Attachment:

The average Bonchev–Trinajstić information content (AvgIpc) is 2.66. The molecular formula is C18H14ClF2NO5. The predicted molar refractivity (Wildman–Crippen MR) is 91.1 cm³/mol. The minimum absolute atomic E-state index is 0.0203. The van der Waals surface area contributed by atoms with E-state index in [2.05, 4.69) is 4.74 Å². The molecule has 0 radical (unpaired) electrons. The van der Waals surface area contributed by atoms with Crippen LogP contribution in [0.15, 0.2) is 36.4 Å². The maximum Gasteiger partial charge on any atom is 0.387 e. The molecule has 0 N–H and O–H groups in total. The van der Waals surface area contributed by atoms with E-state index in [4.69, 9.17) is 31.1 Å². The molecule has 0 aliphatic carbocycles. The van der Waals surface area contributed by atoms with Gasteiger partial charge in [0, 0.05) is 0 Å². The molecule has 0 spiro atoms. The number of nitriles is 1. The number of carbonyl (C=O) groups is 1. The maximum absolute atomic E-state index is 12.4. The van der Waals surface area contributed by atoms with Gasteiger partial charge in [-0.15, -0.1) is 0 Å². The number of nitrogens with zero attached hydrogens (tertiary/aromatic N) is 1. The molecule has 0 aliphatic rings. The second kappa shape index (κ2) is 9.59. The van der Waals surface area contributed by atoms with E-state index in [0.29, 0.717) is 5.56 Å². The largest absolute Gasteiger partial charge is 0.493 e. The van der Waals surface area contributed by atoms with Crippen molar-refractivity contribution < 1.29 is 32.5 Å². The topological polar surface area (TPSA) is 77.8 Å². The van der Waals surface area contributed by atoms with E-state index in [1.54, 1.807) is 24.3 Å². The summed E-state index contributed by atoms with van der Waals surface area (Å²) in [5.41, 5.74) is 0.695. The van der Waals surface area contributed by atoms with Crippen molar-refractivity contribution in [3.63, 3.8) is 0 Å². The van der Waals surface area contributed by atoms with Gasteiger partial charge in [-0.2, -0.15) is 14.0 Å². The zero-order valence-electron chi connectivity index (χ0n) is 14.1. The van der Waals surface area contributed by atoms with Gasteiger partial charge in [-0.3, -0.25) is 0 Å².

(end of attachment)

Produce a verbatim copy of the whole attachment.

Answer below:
The average Bonchev–Trinajstić information content (AvgIpc) is 2.66. The molecular formula is C18H14ClF2NO5. The predicted molar refractivity (Wildman–Crippen MR) is 91.1 cm³/mol. The minimum absolute atomic E-state index is 0.0203. The van der Waals surface area contributed by atoms with E-state index in [2.05, 4.69) is 4.74 Å². The molecule has 0 radical (unpaired) electrons. The van der Waals surface area contributed by atoms with Crippen LogP contribution in [0.15, 0.2) is 36.4 Å². The maximum Gasteiger partial charge on any atom is 0.387 e. The molecule has 0 N–H and O–H groups in total. The van der Waals surface area contributed by atoms with E-state index in [4.69, 9.17) is 31.1 Å². The molecule has 0 aliphatic carbocycles. The van der Waals surface area contributed by atoms with Gasteiger partial charge in [0, 0.05) is 0 Å². The molecule has 0 spiro atoms. The number of nitriles is 1. The number of carbonyl (C=O) groups is 1. The maximum absolute atomic E-state index is 12.4. The van der Waals surface area contributed by atoms with Gasteiger partial charge in [-0.15, -0.1) is 0 Å². The number of nitrogens with zero attached hydrogens (tertiary/aromatic N) is 1. The molecule has 0 aliphatic rings. The second kappa shape index (κ2) is 9.59. The van der Waals surface area contributed by atoms with E-state index in [0.29, 0.717) is 5.56 Å². The largest absolute Gasteiger partial charge is 0.493 e. The van der Waals surface area contributed by atoms with Crippen molar-refractivity contribution < 1.29 is 32.5 Å². The topological polar surface area (TPSA) is 77.8 Å². The van der Waals surface area contributed by atoms with E-state index in [1.54, 1.807) is 24.3 Å². The summed E-state index contributed by atoms with van der Waals surface area (Å²) in [5.41, 5.74) is 0.695. The van der Waals surface area contributed by atoms with Crippen molar-refractivity contribution in [3.63, 3.8) is 0 Å². The van der Waals surface area contributed by atoms with Gasteiger partial charge in [-0.2, -0.15) is 14.0 Å². The zero-order valence-electron chi connectivity index (χ0n) is 14.1. The van der Waals surface area contributed by atoms with Gasteiger partial charge in [-0.3, -0.25) is 0 Å².